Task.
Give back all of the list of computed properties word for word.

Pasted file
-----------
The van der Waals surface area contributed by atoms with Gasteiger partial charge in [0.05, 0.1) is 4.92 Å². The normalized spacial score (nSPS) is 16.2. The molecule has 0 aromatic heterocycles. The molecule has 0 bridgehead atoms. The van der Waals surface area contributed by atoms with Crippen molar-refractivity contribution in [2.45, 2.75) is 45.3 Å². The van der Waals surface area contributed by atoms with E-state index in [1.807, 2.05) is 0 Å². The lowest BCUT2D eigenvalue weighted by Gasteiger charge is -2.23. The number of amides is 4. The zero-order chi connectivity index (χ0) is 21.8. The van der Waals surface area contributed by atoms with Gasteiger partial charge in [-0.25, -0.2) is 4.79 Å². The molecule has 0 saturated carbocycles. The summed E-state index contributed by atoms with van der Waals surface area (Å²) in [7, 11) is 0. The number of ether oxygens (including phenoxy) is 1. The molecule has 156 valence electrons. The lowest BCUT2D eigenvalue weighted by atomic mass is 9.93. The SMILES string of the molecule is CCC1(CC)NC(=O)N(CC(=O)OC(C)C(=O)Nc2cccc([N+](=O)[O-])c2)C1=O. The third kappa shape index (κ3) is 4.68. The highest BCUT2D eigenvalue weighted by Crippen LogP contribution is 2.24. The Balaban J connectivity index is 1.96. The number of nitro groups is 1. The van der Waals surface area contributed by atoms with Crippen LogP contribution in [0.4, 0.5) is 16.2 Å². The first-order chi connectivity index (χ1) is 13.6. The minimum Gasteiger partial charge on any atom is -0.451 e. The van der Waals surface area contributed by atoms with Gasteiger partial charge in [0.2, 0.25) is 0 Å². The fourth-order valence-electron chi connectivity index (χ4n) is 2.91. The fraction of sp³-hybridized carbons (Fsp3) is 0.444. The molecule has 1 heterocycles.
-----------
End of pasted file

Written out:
The van der Waals surface area contributed by atoms with Gasteiger partial charge in [0.05, 0.1) is 4.92 Å². The normalized spacial score (nSPS) is 16.2. The molecule has 0 aromatic heterocycles. The molecule has 0 bridgehead atoms. The van der Waals surface area contributed by atoms with Crippen molar-refractivity contribution in [2.45, 2.75) is 45.3 Å². The van der Waals surface area contributed by atoms with E-state index in [1.807, 2.05) is 0 Å². The lowest BCUT2D eigenvalue weighted by Gasteiger charge is -2.23. The number of amides is 4. The zero-order chi connectivity index (χ0) is 21.8. The van der Waals surface area contributed by atoms with Gasteiger partial charge in [-0.25, -0.2) is 4.79 Å². The molecule has 0 saturated carbocycles. The summed E-state index contributed by atoms with van der Waals surface area (Å²) in [7, 11) is 0. The number of ether oxygens (including phenoxy) is 1. The molecule has 156 valence electrons. The lowest BCUT2D eigenvalue weighted by atomic mass is 9.93. The SMILES string of the molecule is CCC1(CC)NC(=O)N(CC(=O)OC(C)C(=O)Nc2cccc([N+](=O)[O-])c2)C1=O. The third kappa shape index (κ3) is 4.68. The highest BCUT2D eigenvalue weighted by Crippen LogP contribution is 2.24. The Balaban J connectivity index is 1.96. The number of nitro groups is 1. The van der Waals surface area contributed by atoms with Crippen LogP contribution in [0.4, 0.5) is 16.2 Å². The first-order chi connectivity index (χ1) is 13.6. The minimum Gasteiger partial charge on any atom is -0.451 e. The van der Waals surface area contributed by atoms with Gasteiger partial charge in [0.2, 0.25) is 0 Å². The fourth-order valence-electron chi connectivity index (χ4n) is 2.91. The fraction of sp³-hybridized carbons (Fsp3) is 0.444. The molecule has 1 heterocycles.